Big-game coaches

Cold, Hard Football Facts for Jul 25, 2006

By Cold, Hard Football Facts publisher Kerry J. Byrne
There are many instances when the Cold, Hard Football Facts brazenly mock conventional wisdom, poking their popular nemesis in the chest with a steely, data-filled finger of gridiron knowledge and daring it to fight back.
Conventional wisdom typically slithers away, another victim humiliated by the superior firepower of the Cold, Hard Football Facts.
But then there are those rare occasions when the Cold, Hard Football Facts digest all the data and draw a curious conclusion: Conventional wisdom is right on the money.
This is one of those times.
We decided to take a look at the coaches we want leading our team into the postseason – those coaches whose teams routinely elevate their play in the icy maelstrom of playoff football. By the same token, we wanted to see which coaches can be counted on to fold their tents when the sh*t gets heavy.
The results, you will see, simply confirm what many of us already suspected: Some coaches build teams for the 16-game regular-season run. Others build teams for the gridiron-gladiator death battle of the NFL playoffs.
The postseason matters
This is an important study for one very sound reason: More so than in any other sport, the postseason matters in pro football. The names that echo with the deepest ring of authority do so because they got it done when it counted most. Lynn Swann and John Stallworth probably don't belong in the Pro Football Hall of Fame based upon regular-season numbers. But toss in eye-popping postseason performances that helped lead Pittsburgh to four Super Bowl titles in the 1970s, and they ended up on the express lane to NFL immortality.
Former Cincy quarterback Ken Anderson, meanwhile, set numerous NFL milestones. He still holds the records for single-season completion percentage (70.6 in 1982) and career postseason completion percentage (66.3). But he never won a Super Bowl, and his tremendous career has been all but forgotten by Hall of Fame voters.
The same phenomenon applies in the coaching ranks. George Allen (pictured here with the Redskins) won an amazing 71.2 percent of his games (116-47-5) in a career that spanned 12 years and two teams (L.A. Rams and Washington). He fielded one of the most dominant regular-season clubs in NFL history, the 1967 Rams, and was a two-time NFL Coach of the Year. He never had a losing season. And among coaches with 100 career victories, only Vince Lombardi (.739) and John Madden (.759) won a greater percentage of their games.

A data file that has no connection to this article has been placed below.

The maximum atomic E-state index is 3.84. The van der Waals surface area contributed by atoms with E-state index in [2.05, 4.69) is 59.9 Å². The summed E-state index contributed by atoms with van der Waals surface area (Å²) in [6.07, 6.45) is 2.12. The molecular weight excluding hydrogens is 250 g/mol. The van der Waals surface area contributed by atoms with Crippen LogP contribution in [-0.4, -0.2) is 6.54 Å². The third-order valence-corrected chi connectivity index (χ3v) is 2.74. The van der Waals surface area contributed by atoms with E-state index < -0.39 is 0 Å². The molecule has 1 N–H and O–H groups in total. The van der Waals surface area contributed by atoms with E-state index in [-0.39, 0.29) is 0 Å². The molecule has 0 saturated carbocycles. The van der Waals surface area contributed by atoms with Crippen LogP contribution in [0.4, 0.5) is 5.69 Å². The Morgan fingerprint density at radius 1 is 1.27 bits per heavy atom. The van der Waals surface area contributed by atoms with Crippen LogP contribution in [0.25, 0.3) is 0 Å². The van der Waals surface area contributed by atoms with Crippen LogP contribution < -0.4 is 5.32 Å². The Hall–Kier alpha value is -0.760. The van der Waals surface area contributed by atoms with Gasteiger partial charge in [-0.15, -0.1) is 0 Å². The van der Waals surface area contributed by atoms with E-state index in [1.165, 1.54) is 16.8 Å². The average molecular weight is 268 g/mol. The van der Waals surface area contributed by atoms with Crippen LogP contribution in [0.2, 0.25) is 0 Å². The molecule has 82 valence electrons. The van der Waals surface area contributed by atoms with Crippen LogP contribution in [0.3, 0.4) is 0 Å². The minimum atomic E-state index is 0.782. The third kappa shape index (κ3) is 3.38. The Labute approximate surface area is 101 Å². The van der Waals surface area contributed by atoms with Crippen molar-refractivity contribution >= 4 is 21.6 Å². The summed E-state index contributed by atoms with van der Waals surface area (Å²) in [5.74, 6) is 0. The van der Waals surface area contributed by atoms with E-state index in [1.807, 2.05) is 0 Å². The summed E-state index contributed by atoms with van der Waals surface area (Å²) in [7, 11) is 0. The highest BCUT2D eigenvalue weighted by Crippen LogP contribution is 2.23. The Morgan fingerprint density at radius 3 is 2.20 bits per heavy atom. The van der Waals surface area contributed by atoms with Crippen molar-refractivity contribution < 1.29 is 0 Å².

But Allen's teams never got it done in the postseason. He went just 2-7 in the playoffs and, as a result, one of the winningest coaches in NFL history is never brought up when the time comes to list the all-time greats. That mighty 11-1-2 Rams team of 1967? It got routed by the 9-5 Packers, 28-7, in the first round of the playoffs.
Fast forward to today: Bill Belichick has won just 56.3 percent of his games as a coach with two different teams – far below the rate of success Allen had in the regular season. But even though Allen is now in the Hall of Fame, few mention him in the same breath as Belichick because one has three championship rings and the other has none.
This is what we did to determine today's best and worst big-game coaches: We compared the regular-season record with the postseason record of every current NFL coach. We then ranked them based upon the differential between the two numbers. The coaches with much better records in the postseason sit high up on the list. The coaches with much better records in the regular season sit low down on the list. (The entire chart can be found here.)
Of course, we did not include the NFL's seven coaching rookies (Sean Payton in New Orleans, Mike McCarthy in Green Bay, Rod Marinelli in Detroit, Scott Linehan in St. Louis, Gary Kubiak in Houston, Brad Childress in Minnesota and Eric Mangini with the N.Y. Jets).